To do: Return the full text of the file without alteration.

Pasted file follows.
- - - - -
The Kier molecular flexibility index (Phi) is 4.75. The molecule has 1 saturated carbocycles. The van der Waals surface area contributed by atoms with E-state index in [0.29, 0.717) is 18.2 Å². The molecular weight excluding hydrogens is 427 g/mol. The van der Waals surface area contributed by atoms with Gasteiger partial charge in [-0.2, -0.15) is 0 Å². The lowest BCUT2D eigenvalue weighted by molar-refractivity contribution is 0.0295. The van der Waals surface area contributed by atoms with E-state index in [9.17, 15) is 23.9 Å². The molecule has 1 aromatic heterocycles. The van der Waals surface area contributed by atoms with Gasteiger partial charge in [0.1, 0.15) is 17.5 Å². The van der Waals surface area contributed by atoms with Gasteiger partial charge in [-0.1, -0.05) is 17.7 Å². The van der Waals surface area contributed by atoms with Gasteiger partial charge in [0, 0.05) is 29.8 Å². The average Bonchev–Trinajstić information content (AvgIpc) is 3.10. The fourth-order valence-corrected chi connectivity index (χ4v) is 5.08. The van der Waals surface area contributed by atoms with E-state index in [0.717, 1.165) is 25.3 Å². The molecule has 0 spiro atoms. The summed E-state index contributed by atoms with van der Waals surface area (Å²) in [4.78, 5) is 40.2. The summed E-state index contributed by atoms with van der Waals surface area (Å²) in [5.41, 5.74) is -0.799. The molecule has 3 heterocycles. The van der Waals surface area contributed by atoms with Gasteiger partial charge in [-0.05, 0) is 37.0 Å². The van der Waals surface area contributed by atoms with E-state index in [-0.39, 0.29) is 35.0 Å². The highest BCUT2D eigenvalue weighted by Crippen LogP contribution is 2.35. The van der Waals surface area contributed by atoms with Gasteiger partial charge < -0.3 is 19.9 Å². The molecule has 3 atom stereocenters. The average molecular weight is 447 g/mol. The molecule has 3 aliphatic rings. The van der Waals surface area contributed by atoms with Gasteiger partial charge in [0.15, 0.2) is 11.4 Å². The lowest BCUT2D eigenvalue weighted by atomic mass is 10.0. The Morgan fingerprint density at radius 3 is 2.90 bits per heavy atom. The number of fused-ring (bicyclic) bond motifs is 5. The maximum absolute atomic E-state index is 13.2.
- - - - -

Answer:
The Kier molecular flexibility index (Phi) is 4.75. The molecule has 1 saturated carbocycles. The van der Waals surface area contributed by atoms with E-state index in [0.29, 0.717) is 18.2 Å². The molecular weight excluding hydrogens is 427 g/mol. The van der Waals surface area contributed by atoms with Gasteiger partial charge in [-0.2, -0.15) is 0 Å². The lowest BCUT2D eigenvalue weighted by molar-refractivity contribution is 0.0295. The van der Waals surface area contributed by atoms with E-state index in [9.17, 15) is 23.9 Å². The molecule has 1 aromatic heterocycles. The van der Waals surface area contributed by atoms with Gasteiger partial charge in [0.1, 0.15) is 17.5 Å². The van der Waals surface area contributed by atoms with Gasteiger partial charge in [-0.1, -0.05) is 17.7 Å². The van der Waals surface area contributed by atoms with Gasteiger partial charge in [0, 0.05) is 29.8 Å². The average Bonchev–Trinajstić information content (AvgIpc) is 3.10. The fourth-order valence-corrected chi connectivity index (χ4v) is 5.08. The van der Waals surface area contributed by atoms with E-state index in [0.717, 1.165) is 25.3 Å². The molecule has 0 spiro atoms. The summed E-state index contributed by atoms with van der Waals surface area (Å²) in [4.78, 5) is 40.2. The summed E-state index contributed by atoms with van der Waals surface area (Å²) in [5.41, 5.74) is -0.799. The molecule has 3 heterocycles. The van der Waals surface area contributed by atoms with Gasteiger partial charge in [-0.05, 0) is 37.0 Å². The van der Waals surface area contributed by atoms with E-state index in [-0.39, 0.29) is 35.0 Å². The highest BCUT2D eigenvalue weighted by Crippen LogP contribution is 2.35. The van der Waals surface area contributed by atoms with Gasteiger partial charge < -0.3 is 19.9 Å². The molecule has 3 atom stereocenters. The average molecular weight is 447 g/mol. The molecule has 3 aliphatic rings. The van der Waals surface area contributed by atoms with Gasteiger partial charge in [0.15, 0.2) is 11.4 Å². The lowest BCUT2D eigenvalue weighted by atomic mass is 10.0. The Morgan fingerprint density at radius 3 is 2.90 bits per heavy atom. The number of fused-ring (bicyclic) bond motifs is 5. The maximum absolute atomic E-state index is 13.2.